Donald Trump is the new president-elect of the United States. What will that mean for civil liberties, and for the rest of the world?
In this UpFront election special, we speak to Trump ally and campaigner, televangelist Pastor Mark Burns, who defends controversial statements and positions made by Trump during the campaign.
And in an extended discussion panel, we debate what the US and the world can expect from a Trump presidency.
Did racism help Donald Trump win?
In a victory that stunned the world, reality TV star and businessman Donald Trump edged out Hillary Clinton to secure the presidency of the US.
This triumph has many worried, particularly as he was supported by racist groups such as the Ku Klux Klan.
"This is one of the most exciting nights of my life - make no mistake about it. Our people have played a HUGE role in electing Trump," tweeted former KKK Imperial Wizard David Duke.
Has Trump's rhetoric attracted a particular demographic fixated on race?
In an interview with Mehdi Hasan, Pastor Mark Burns disagrees.
"Trump cannot ... pick who supports him, who don't support him," says Burns, a longtime Trump supporter. "The KKK is a domestic terrorist group and he is not supportive of any terrorist group, foreign or domestic.
"Donald Trump's critics are going to do what Donald Trump's critics do, and that is to simply criticise everything that he does."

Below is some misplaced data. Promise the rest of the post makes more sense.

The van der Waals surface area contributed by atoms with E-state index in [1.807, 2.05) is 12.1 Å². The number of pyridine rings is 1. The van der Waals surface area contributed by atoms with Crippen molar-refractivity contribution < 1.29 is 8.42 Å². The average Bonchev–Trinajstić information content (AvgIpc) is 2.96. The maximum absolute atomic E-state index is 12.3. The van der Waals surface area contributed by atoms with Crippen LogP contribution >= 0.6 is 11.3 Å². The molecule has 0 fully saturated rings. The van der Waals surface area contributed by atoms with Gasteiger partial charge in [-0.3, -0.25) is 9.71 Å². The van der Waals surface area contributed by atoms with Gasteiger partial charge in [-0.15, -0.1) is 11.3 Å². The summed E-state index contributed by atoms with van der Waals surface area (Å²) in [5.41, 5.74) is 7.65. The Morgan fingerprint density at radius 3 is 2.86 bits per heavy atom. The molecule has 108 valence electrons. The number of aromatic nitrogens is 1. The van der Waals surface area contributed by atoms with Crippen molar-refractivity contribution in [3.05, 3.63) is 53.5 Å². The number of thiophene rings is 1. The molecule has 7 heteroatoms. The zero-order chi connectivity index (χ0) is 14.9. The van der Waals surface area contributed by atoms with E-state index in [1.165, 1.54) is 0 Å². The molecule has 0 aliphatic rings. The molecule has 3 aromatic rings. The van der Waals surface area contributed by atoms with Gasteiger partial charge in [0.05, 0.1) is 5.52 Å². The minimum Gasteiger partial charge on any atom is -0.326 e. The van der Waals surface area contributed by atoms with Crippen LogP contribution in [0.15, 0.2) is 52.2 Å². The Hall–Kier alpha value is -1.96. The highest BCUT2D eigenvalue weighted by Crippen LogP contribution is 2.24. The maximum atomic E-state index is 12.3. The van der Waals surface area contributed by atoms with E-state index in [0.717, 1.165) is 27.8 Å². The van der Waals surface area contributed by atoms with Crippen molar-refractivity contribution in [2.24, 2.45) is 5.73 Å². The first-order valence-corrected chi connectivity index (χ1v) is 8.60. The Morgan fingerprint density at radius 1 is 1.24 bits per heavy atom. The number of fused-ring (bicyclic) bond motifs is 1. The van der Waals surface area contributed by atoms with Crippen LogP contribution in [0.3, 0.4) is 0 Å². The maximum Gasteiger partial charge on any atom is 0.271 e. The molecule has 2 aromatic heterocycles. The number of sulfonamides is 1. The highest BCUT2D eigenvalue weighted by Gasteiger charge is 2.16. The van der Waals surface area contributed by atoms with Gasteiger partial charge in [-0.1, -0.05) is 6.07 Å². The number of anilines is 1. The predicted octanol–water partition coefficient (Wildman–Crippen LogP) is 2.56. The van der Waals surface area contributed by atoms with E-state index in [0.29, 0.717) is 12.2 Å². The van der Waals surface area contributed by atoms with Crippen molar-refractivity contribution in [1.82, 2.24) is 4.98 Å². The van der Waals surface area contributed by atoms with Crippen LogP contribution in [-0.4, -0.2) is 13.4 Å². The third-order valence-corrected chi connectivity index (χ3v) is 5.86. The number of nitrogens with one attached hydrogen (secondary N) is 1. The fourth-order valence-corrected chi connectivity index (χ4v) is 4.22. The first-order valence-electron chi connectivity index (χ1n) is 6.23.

Arena - President Trump: What now for the world?
Donald Trump's win has left many shocked - and concerned - about the future of the US, and the world.
But what can we expect from a Trump presidency?
"The real question before us now is: Does he govern the way he ran for the presidency?" says Robert Hormats, who served as US under-secretary of state. "If he does, then we have major troubles ahead for us domestically and internationally."
"I don't think this is going to go well for the country," says investigative journalist David Cay Johnston, author of The Making of Donald Trump. "Trump could have me swept off the streets … held incommunicado."
"We have something called clause 1021 in a bill that was passed in 2012 [under Obama's presidency] that allows this guy to hold any American indefinitely without charge or trial," says Naomi Wolf, a former political adviser to Bill Clinton and Al Gore. "I'm extremely troubled and frightened as an American, as someone who cares about democracy."
"I can tell you - chapter and verse - since 9/11, I have not seen New York so frightened," says Hamid Dabashi, the Hagop Kevorkian Professor at Columbia University.
In this extended Arena, Robert Hormats, David Cay Johnston, Naomi Wolf and Hamid Dabashi debate the future of Trump's administration.
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Source: Al Jazeera News